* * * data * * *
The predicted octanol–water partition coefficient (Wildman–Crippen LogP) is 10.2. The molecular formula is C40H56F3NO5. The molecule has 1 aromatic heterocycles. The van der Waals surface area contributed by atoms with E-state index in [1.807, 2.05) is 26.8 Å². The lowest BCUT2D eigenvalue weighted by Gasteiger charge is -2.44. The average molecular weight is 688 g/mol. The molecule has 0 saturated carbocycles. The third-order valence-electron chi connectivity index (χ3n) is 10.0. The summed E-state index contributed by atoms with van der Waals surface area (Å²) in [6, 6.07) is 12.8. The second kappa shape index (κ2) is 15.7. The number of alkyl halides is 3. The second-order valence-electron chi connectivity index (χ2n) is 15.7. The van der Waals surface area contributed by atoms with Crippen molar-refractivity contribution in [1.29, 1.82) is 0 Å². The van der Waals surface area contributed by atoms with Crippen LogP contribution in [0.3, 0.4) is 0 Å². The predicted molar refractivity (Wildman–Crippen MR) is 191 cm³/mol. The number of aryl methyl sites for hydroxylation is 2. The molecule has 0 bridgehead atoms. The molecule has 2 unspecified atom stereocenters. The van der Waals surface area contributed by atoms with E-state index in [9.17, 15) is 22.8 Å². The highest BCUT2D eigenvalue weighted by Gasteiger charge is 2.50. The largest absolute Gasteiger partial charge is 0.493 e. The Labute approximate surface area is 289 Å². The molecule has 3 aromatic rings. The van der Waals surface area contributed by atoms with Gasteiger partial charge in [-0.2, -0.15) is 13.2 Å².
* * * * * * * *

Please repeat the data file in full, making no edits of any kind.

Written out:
The predicted octanol–water partition coefficient (Wildman–Crippen LogP) is 10.2. The molecular formula is C40H56F3NO5. The molecule has 1 aromatic heterocycles. The van der Waals surface area contributed by atoms with E-state index in [1.807, 2.05) is 26.8 Å². The lowest BCUT2D eigenvalue weighted by Gasteiger charge is -2.44. The average molecular weight is 688 g/mol. The molecule has 0 saturated carbocycles. The third-order valence-electron chi connectivity index (χ3n) is 10.0. The summed E-state index contributed by atoms with van der Waals surface area (Å²) in [6, 6.07) is 12.8. The second kappa shape index (κ2) is 15.7. The number of alkyl halides is 3. The second-order valence-electron chi connectivity index (χ2n) is 15.7. The van der Waals surface area contributed by atoms with Crippen molar-refractivity contribution in [1.29, 1.82) is 0 Å². The van der Waals surface area contributed by atoms with Crippen LogP contribution in [0.3, 0.4) is 0 Å². The predicted molar refractivity (Wildman–Crippen MR) is 191 cm³/mol. The number of aryl methyl sites for hydroxylation is 2. The molecule has 0 bridgehead atoms. The molecule has 2 unspecified atom stereocenters. The van der Waals surface area contributed by atoms with E-state index in [9.17, 15) is 22.8 Å². The highest BCUT2D eigenvalue weighted by Gasteiger charge is 2.50. The largest absolute Gasteiger partial charge is 0.493 e. The Labute approximate surface area is 289 Å². The molecule has 3 aromatic rings. The van der Waals surface area contributed by atoms with Gasteiger partial charge in [-0.2, -0.15) is 13.2 Å².